– A woman in California picked up some pretty rocks on the beach AND THEN HER PANTS CAUGHT ON FIRE.

– These dance-bombing teachers are pretty much the best ever.

– Renowned silver fox David Byrne turned 60 this week. I celebrated by looking at photos of my nephew in an oversized suit.

– A perfectly curated and edited video of Sherlock Holmes insulting people.

This Tumblr is full of vintage love.

Burn It Up (or: April at the races)

5K Pigtails

My wide eyes tell you everything you need to know about how I was feeling before April’s races. Tired. Overwhelmed. Undertrained. In need of a hug, a pep talk, and a lucky charm.

Motivational Speech

I already told you about my race plan for the CB10. I stuck to it for the most part, though the sun didn’t cooperate with #14, and there were no space blankets (#18) on offer. Instead, I shaved five minutes off last year’s time, even with stopping for an Oreo and 2 oz of Yuengling, even with cold weather, even with the the wall I hit between 8.5 and 9, just like last year. Jeff brought us sweatshirts, and Tina’s friends provided a sun-drenched brunch. And I logged a new PR: 1:33:56. Two days later, I moved into my new apartment in Chicago.

Medals and Swag

A couple of weeks and a new job later, I drove down to Champaign for 24 hours of races – the Christie Clinic Illinois Marathon weekend, with races ranging from a 1K fun run up to the full marathon. I was registered for the Half I-Challenge – a 5K Friday night, and the half marathon Saturday morning.

My feelings for Champaign are complicated, as I’ve explored here before. It felt like home from the time that I first moved there, and no place has quite replaced it in my heart. Between the race expo and the 5K, I went to Kopi and worked on my laptop at one of the small tables just like I did for years and years, with the same people ordering the same drinks as they have for years and years, and the same music on the stereo as has been playing for years and years.

When I moved to Champaign, it was on the heels of the end of my first marriage. I was alone for the first time in my adult life, making choices that would establish my new life independent of the person on whom I’d based my world. It was scary and overwhelming, but also so full of possibility. It got easier than in those first days, and what made it easier – and what made Champaign feel like home – were those anchors – like Kopi, like the regular customers, like the park at night, like the family of friends that surrounded me.

I mention this because when I queued up for the 5K in the cold and the wind, totally alone in the crowd of thousands south of campus, I looked to my right and saw one of my favorite regulars from the years I worked at Aroma. I don’t know his name or anything about him beyond his regular order – a small coffee and a brownie – but every time he came in, he made me smile and think of my dad. I have no idea if he remembered me – hell, I lost him in the crowd almost as soon as I spotted him – but it was a moment of grace, and gave me energy for the cold, rainy, windy race ahead.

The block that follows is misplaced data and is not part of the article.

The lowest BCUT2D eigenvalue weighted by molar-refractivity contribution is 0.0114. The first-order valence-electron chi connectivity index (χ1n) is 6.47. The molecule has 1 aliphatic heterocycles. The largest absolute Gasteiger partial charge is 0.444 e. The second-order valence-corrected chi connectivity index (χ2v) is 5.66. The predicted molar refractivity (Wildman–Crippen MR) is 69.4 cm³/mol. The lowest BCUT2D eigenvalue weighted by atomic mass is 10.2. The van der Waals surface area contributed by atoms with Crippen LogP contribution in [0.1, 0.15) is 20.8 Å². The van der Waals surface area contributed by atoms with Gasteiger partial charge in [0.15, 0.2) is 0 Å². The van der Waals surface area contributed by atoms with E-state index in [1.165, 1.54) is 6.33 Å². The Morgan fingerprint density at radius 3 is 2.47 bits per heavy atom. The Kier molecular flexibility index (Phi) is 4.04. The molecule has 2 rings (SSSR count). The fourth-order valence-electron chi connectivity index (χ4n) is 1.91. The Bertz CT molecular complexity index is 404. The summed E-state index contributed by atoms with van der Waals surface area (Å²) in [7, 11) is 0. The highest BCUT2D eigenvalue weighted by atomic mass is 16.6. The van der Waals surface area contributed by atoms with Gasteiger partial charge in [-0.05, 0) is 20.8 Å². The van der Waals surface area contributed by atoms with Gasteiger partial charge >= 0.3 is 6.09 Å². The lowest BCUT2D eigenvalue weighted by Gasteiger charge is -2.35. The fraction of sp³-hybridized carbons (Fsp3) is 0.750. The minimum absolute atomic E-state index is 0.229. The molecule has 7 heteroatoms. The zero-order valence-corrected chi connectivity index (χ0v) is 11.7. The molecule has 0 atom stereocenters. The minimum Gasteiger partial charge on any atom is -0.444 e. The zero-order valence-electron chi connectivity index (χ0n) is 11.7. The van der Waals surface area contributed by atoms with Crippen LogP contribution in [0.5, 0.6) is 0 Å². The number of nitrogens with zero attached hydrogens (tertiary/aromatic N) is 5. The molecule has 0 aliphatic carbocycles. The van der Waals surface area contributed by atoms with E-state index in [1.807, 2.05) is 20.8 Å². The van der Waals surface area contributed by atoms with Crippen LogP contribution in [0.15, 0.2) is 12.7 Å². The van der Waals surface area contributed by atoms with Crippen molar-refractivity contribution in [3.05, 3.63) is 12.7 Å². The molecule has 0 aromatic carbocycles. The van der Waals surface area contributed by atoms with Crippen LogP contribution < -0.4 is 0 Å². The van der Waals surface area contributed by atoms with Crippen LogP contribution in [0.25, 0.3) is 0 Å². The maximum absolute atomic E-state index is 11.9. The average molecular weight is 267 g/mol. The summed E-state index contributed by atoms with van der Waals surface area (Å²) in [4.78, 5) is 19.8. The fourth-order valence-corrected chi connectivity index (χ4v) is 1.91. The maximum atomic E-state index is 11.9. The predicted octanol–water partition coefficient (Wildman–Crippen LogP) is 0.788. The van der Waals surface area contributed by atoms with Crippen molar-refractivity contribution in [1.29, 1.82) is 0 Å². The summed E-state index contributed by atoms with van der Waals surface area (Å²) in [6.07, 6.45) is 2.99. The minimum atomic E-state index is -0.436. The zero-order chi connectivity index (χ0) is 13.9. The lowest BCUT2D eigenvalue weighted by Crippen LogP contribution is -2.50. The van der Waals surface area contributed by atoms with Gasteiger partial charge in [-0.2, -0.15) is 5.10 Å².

5K PR!

We went down First past the Stadium, turned right on Green, and then up Sixth, where I blew a kiss in the direction of GSLIS. The rain started as we turned right to head past the art museum, but it hardly mattered at that point. Down into Memorial Stadium and onto the field, where Jill spotted me and yelled out a cheer that pushed me to the finish line with my last burst of energy. Another PR, this one by 20 seconds: 25:58.

Dinner with Erin and Jadon, one of the last of my GSLIS crew still left in town. We had pizza – maybe not the best race fuel, but damn, was it delicious – and I slept fitfully on their very comfortable couch, concerned about oversleeping, concerned about the race, concerned about the weather, concerned about everything.

Up at 5, and out the door by 5:30 because I was anxious about road closures for the race. I sat in my car and listened to music and blasted the heat and prayed for the rain to stop. I dug out a permanent marker and wrote Keem’s cheer on my hand: YOU’RE DOING IT. I stretched at Assembly Hall, then hopped in ahead of my designated wave, hoping to pace at 9:15 and beat my Detroit time.

I can’t really explain the race – I couldn’t then, and I can’t really now, a few weeks later. The course was easier but the run more demanding than in Detroit in October. It was cold and windy. It never seemed to end. We ran through campus, past Hendrick House, where Mark lived for years. Maybe I took too much water. Maybe I didn’t have enough water. My nose wouldn’t stop running, but my legs felt like a million bucks. We pushed on through Urbana, passing the street where Amy and Adam lived, past the turn to go to Sarah and Hannah’s house. We hit the edge of town, turned south, and ran through Meadowbrook Park. I hung with a couple of guys, laughed as others challenged each other and ran off the edge of the path to get around slower runners. I felt strong and steady. I had no problem hitting my pace.